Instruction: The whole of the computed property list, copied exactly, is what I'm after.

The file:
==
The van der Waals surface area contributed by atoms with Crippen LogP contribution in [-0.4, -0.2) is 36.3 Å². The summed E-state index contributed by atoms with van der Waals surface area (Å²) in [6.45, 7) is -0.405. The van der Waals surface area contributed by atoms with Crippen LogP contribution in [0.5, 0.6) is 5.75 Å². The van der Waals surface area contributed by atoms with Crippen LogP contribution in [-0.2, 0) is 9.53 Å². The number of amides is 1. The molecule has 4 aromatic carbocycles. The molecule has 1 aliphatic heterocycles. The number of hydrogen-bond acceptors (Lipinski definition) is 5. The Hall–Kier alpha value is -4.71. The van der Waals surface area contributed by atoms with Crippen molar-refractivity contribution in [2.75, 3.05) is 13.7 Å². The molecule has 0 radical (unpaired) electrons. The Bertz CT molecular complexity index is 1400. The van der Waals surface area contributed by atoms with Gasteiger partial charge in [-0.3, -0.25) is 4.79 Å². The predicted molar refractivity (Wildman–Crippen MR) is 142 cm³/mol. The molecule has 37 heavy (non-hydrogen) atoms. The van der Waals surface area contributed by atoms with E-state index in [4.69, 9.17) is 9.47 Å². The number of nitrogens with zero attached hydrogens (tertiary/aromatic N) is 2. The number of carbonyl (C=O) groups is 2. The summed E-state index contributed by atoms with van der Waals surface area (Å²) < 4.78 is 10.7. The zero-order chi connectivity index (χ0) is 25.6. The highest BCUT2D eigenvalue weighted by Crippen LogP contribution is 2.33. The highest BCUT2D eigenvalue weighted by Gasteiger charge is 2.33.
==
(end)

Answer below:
The van der Waals surface area contributed by atoms with Crippen LogP contribution in [-0.4, -0.2) is 36.3 Å². The summed E-state index contributed by atoms with van der Waals surface area (Å²) in [6.45, 7) is -0.405. The van der Waals surface area contributed by atoms with Crippen LogP contribution in [0.5, 0.6) is 5.75 Å². The van der Waals surface area contributed by atoms with Crippen LogP contribution in [-0.2, 0) is 9.53 Å². The number of amides is 1. The molecule has 4 aromatic carbocycles. The molecule has 1 aliphatic heterocycles. The number of hydrogen-bond acceptors (Lipinski definition) is 5. The Hall–Kier alpha value is -4.71. The van der Waals surface area contributed by atoms with Crippen molar-refractivity contribution in [2.75, 3.05) is 13.7 Å². The molecule has 0 radical (unpaired) electrons. The Bertz CT molecular complexity index is 1400. The van der Waals surface area contributed by atoms with Gasteiger partial charge in [-0.3, -0.25) is 4.79 Å². The predicted molar refractivity (Wildman–Crippen MR) is 142 cm³/mol. The molecule has 37 heavy (non-hydrogen) atoms. The van der Waals surface area contributed by atoms with E-state index in [4.69, 9.17) is 9.47 Å². The number of nitrogens with zero attached hydrogens (tertiary/aromatic N) is 2. The number of carbonyl (C=O) groups is 2. The summed E-state index contributed by atoms with van der Waals surface area (Å²) < 4.78 is 10.7. The zero-order chi connectivity index (χ0) is 25.6. The highest BCUT2D eigenvalue weighted by Crippen LogP contribution is 2.33. The highest BCUT2D eigenvalue weighted by Gasteiger charge is 2.33.